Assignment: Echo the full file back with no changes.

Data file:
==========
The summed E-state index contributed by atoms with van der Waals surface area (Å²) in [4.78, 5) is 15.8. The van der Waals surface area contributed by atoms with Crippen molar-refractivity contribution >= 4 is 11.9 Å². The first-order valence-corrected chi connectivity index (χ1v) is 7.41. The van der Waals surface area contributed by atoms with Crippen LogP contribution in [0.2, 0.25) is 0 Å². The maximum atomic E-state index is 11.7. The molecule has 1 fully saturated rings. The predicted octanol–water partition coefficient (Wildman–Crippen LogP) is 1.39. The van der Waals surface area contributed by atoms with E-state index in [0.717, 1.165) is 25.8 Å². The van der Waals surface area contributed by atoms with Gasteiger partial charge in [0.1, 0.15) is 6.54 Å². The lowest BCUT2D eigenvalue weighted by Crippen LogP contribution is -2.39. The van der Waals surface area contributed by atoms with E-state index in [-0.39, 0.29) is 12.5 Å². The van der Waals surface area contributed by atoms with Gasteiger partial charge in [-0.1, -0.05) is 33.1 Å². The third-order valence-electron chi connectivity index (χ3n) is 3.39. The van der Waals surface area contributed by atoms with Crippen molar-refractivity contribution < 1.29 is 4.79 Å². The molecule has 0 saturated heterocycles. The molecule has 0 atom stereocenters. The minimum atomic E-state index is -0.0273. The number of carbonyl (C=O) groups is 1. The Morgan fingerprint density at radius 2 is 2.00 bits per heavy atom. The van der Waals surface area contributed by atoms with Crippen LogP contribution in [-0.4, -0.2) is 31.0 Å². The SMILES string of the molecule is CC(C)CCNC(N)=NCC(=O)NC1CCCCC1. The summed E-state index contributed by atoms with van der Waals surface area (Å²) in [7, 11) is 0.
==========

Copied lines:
The summed E-state index contributed by atoms with van der Waals surface area (Å²) in [4.78, 5) is 15.8. The van der Waals surface area contributed by atoms with Crippen molar-refractivity contribution >= 4 is 11.9 Å². The first-order valence-corrected chi connectivity index (χ1v) is 7.41. The van der Waals surface area contributed by atoms with Crippen LogP contribution in [0.2, 0.25) is 0 Å². The maximum atomic E-state index is 11.7. The molecule has 1 fully saturated rings. The predicted octanol–water partition coefficient (Wildman–Crippen LogP) is 1.39. The van der Waals surface area contributed by atoms with E-state index in [0.717, 1.165) is 25.8 Å². The van der Waals surface area contributed by atoms with Gasteiger partial charge in [0.1, 0.15) is 6.54 Å². The lowest BCUT2D eigenvalue weighted by Crippen LogP contribution is -2.39. The van der Waals surface area contributed by atoms with E-state index in [-0.39, 0.29) is 12.5 Å². The van der Waals surface area contributed by atoms with Gasteiger partial charge in [-0.1, -0.05) is 33.1 Å². The third-order valence-electron chi connectivity index (χ3n) is 3.39. The van der Waals surface area contributed by atoms with Crippen molar-refractivity contribution < 1.29 is 4.79 Å². The molecule has 0 saturated heterocycles. The molecule has 0 atom stereocenters. The minimum atomic E-state index is -0.0273. The number of carbonyl (C=O) groups is 1. The Morgan fingerprint density at radius 2 is 2.00 bits per heavy atom. The van der Waals surface area contributed by atoms with Crippen LogP contribution in [-0.4, -0.2) is 31.0 Å². The SMILES string of the molecule is CC(C)CCNC(N)=NCC(=O)NC1CCCCC1. The summed E-state index contributed by atoms with van der Waals surface area (Å²) in [7, 11) is 0.